I am celebrating a pinnacle in a journey that began long before I met Laura. Eleven years ago my life was very different. I had to wash my hair almost every night to stop myself from tearing at my scalp. It would burn so badly that even when staying with family or friends, I often got up in the middle of the night to wash my head to soothe it. I would also tear at my legs causing unsightly cuts. I could never go anywhere without a liter and a half of water; I was always thirsty, always drinking water. And if I didn’t have water, I would feel faint. And then there was the fatigue that rose up like a demon and felled me for days, weeks and sometimes months at a time; a fatigue that felt like a building had flattened me and I couldn’t get up. And perhaps worst of all were the pains that racked my hands, feet and spine and which felt as if someone was threading needles or pieces of glass through my veins. I shiver to think about it all now, but fortunately it is very far away from how I feel today.
It has been ten years since I did an unorthodox Multiple Sclerosis treatment (described in my post Multiple Sclerosis – A Recovery Story). And after a decade of detox my health is fine, better than fine. I feel great. And this year, for the first time in a very, very long time I can eat and drink whatever I like. I had my first coffee in 20 years. I could have written a poem about it and all the swurling roasted earth flavors. And I had my first glass of red wine in 13 years. And there have been cakes and ice creams and all manner of treats which I couldn’t have eaten before. It has felt like a celebration. And also a revelation. While I’ve loved the tastes of almost everything. I’ve realized with extraordinary clarity how these foods make me feel.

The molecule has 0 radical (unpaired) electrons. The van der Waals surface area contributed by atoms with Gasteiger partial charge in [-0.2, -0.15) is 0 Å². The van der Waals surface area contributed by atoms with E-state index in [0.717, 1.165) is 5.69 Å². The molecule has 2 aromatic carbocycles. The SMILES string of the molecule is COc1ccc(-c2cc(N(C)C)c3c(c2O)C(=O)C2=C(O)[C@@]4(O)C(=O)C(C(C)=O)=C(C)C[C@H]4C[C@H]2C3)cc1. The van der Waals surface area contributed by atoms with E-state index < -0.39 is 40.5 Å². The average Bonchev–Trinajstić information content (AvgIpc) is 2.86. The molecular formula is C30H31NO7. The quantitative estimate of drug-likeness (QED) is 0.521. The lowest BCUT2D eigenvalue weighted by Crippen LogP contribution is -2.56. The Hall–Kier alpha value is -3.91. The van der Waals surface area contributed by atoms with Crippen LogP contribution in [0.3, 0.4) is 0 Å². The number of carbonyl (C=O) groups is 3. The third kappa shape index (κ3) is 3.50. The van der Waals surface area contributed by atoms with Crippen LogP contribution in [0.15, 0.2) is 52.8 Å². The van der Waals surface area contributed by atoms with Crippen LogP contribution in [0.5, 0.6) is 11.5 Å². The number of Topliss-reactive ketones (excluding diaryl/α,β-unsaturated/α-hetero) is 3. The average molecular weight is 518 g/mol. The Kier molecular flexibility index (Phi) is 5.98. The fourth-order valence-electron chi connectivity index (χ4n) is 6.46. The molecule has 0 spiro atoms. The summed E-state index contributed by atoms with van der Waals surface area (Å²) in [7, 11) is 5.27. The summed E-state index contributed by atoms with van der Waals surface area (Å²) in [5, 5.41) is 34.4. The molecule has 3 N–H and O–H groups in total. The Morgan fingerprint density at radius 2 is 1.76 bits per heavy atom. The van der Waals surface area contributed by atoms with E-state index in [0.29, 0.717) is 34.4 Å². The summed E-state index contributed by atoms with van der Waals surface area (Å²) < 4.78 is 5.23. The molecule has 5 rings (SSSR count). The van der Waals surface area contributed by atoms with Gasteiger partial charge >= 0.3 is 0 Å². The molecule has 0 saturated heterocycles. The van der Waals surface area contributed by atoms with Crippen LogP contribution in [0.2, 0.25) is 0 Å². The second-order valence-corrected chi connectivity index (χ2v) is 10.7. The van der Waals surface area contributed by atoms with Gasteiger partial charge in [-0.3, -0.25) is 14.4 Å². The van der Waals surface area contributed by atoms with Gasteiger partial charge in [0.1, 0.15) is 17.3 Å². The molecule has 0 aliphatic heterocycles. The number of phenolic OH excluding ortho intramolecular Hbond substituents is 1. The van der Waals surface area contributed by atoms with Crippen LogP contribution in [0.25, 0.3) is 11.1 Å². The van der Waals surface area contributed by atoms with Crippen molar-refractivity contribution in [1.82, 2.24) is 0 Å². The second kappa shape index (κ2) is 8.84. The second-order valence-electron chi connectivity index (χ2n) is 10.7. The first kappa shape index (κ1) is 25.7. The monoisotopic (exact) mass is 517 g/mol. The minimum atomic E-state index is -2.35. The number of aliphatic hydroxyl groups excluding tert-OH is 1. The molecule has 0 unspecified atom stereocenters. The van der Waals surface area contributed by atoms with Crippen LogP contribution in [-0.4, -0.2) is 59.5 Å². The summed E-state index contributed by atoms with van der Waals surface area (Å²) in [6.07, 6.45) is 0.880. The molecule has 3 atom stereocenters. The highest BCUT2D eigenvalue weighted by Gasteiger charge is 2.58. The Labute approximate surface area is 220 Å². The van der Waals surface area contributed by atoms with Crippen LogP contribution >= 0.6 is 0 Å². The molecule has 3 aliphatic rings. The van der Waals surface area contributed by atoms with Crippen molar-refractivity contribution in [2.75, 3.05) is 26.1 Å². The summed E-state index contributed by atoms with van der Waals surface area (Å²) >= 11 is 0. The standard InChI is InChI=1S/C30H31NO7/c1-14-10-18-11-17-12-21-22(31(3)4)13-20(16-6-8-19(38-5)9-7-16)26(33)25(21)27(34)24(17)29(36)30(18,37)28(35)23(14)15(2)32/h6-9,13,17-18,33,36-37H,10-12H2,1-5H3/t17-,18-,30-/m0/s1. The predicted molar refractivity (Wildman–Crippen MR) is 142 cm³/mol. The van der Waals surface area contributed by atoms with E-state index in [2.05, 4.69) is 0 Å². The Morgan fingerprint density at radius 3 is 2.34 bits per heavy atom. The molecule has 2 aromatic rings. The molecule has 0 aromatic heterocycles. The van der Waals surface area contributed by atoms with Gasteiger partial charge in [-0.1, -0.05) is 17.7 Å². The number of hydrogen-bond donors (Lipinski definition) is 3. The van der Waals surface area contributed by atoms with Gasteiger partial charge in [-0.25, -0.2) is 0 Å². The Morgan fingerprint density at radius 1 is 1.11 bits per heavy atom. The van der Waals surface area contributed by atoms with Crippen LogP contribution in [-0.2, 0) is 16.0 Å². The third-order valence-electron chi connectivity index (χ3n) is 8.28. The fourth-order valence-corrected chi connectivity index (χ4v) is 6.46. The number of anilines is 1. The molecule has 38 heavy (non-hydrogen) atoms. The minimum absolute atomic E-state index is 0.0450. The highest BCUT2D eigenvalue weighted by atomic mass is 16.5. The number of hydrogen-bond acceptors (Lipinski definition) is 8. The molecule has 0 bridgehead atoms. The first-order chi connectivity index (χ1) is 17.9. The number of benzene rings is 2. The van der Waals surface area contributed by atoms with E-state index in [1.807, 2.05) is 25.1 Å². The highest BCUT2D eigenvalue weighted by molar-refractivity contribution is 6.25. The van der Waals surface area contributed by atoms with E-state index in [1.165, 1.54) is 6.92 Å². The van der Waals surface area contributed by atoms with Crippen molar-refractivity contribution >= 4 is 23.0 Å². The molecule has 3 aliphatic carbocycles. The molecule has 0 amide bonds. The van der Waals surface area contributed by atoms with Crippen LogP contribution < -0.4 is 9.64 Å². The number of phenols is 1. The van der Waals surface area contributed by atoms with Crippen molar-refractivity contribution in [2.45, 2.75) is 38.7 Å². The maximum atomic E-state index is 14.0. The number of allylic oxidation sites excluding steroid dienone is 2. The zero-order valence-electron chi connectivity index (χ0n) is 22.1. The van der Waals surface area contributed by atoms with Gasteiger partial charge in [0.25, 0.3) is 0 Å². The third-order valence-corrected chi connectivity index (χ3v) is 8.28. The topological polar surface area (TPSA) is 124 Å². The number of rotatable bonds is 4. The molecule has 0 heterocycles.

After a week of sipping delicious red wines, I realized that alcohol blocks my connection to Laura, my higher self and what I call ‘the divine’. My head feels flat, dull, unreceptive, as if all the channels to what lies ‘beyond’ are blocked. It was too high a price to pay, so I’ve stopped. And coffee…oh coffee, it began reeling me in like a siren after the first cup, boosting me up and dropping me down. Last spring I spent 6 weeks going from coffee shop to coffee shop nursing my craving. But I didn’t like who I was on coffee. I felt moody and irritable. Like my twenty-something self when I couldn’t have a thought without a sip of coffee and a cigarette. I realize now that over years of trial and error I have found the foods (the paleo diet mostly) and drinks (fresh juices, himalayan green tea) that bolster me up. But now it is nice to know it is my choice and not my only choice.